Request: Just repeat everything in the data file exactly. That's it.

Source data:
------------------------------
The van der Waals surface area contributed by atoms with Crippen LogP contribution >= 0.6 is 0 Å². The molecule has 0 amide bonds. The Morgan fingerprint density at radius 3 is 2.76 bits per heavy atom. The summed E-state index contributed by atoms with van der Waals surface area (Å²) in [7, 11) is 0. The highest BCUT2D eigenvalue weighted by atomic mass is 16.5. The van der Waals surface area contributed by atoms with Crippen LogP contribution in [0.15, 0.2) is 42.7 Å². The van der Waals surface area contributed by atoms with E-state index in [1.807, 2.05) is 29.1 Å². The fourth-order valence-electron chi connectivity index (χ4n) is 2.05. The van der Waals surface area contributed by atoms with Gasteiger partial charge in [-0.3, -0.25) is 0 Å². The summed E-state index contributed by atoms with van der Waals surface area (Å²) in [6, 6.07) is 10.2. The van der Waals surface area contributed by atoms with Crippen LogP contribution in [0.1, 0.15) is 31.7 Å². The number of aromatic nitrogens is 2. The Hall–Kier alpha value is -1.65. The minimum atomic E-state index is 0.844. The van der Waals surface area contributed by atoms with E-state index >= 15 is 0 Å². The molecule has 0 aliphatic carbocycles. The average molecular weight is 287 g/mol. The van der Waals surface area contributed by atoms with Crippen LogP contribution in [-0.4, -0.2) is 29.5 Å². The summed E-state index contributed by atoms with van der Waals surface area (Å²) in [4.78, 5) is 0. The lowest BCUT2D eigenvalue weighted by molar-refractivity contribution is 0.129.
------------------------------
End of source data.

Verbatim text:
The van der Waals surface area contributed by atoms with Crippen LogP contribution >= 0.6 is 0 Å². The molecule has 0 amide bonds. The Morgan fingerprint density at radius 3 is 2.76 bits per heavy atom. The summed E-state index contributed by atoms with van der Waals surface area (Å²) in [7, 11) is 0. The highest BCUT2D eigenvalue weighted by atomic mass is 16.5. The van der Waals surface area contributed by atoms with Crippen LogP contribution in [0.15, 0.2) is 42.7 Å². The van der Waals surface area contributed by atoms with E-state index in [1.807, 2.05) is 29.1 Å². The fourth-order valence-electron chi connectivity index (χ4n) is 2.05. The van der Waals surface area contributed by atoms with Gasteiger partial charge in [-0.3, -0.25) is 0 Å². The summed E-state index contributed by atoms with van der Waals surface area (Å²) in [6, 6.07) is 10.2. The van der Waals surface area contributed by atoms with Crippen LogP contribution in [0.1, 0.15) is 31.7 Å². The number of aromatic nitrogens is 2. The Hall–Kier alpha value is -1.65. The minimum atomic E-state index is 0.844. The van der Waals surface area contributed by atoms with E-state index >= 15 is 0 Å². The molecule has 0 aliphatic carbocycles. The average molecular weight is 287 g/mol. The van der Waals surface area contributed by atoms with Crippen LogP contribution in [-0.4, -0.2) is 29.5 Å². The summed E-state index contributed by atoms with van der Waals surface area (Å²) in [4.78, 5) is 0. The lowest BCUT2D eigenvalue weighted by molar-refractivity contribution is 0.129.